Having viewed a recording of the item, the [complaints] committee wondered whether you had, perhaps, overlooked the important role the news media plays as community watchdog. It seemed to the committee that if, in the community, there is a surgeon who has already been found guilty of professional misconduct by the [Medical Practitioners Disciplinary Tribunal] and was now being further investigated by the [Health and Disability Commissioner], the news media (including Holmes) clearly had a role in investigating this matter as one of public interest and concern.
 Under Standard 1, TVNZ stated that it was not tasteless or indecent to use the word “botched”. Noting that the dictionary defined “botch” as “to carry out (a task) badly or carelessly”, TVNZ stated that the Tribunal’s findings of professional misconduct suggested that the operation on Mr Crowley had involved carelessness. TVNZ wrote:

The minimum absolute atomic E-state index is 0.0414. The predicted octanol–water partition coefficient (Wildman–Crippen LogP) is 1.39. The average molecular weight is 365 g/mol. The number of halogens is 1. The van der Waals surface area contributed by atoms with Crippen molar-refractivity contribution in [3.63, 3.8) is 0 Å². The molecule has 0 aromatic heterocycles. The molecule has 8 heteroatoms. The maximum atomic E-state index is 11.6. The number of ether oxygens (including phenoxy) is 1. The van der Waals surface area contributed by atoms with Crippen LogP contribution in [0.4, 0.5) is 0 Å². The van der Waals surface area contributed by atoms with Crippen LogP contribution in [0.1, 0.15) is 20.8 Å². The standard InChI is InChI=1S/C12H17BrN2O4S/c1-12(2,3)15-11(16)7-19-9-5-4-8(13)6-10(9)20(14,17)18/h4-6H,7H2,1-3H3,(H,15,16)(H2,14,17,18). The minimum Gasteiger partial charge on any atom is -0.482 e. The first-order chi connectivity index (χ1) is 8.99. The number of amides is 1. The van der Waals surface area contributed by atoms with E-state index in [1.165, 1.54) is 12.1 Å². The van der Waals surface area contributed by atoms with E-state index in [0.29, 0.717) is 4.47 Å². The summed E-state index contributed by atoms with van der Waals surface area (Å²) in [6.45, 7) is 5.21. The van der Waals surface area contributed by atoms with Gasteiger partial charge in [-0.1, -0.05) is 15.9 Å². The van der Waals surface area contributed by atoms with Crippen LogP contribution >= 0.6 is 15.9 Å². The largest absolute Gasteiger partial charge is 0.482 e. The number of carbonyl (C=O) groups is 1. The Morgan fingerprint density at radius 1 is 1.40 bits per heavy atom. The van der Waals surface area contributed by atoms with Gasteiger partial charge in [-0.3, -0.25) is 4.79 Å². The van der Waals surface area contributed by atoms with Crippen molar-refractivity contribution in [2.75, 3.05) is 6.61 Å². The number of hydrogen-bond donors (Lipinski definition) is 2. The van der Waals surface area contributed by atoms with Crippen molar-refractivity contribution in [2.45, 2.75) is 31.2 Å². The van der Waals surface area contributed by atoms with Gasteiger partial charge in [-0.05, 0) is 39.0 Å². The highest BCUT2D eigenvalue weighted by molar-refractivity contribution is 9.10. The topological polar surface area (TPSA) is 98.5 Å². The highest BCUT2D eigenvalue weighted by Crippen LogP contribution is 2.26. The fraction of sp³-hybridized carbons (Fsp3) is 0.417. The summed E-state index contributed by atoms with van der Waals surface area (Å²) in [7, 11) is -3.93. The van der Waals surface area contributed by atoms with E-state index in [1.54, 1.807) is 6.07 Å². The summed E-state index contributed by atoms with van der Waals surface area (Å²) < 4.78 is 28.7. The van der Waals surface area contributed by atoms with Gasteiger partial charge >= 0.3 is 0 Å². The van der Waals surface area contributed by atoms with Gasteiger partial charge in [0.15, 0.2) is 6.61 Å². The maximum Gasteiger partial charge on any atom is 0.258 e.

Television frequently uses the language of conversation, the vernacular, and the word “botched” did not, in the opinion of the [complaints] committee, represent a breach of standard 1.
 TVNZ did not agree that the presenter had usurped the role of the Medical Council, the Medical Practitioners Disciplinary Tribunal, or the Health and Disability Commissioner. Rather, TVNZ stated, the item provided background to the professional investigations so that their findings would make sense to the public.
 Under Standard 4, TVNZ stated that every effort had been made to present “significant points of view” in the item. Dr Breeze’s lawyer had been approached requesting an interview with Dr Breeze or someone who could speak on his behalf and, as reported at the end of the item, the requests were declined. TVNZ stated: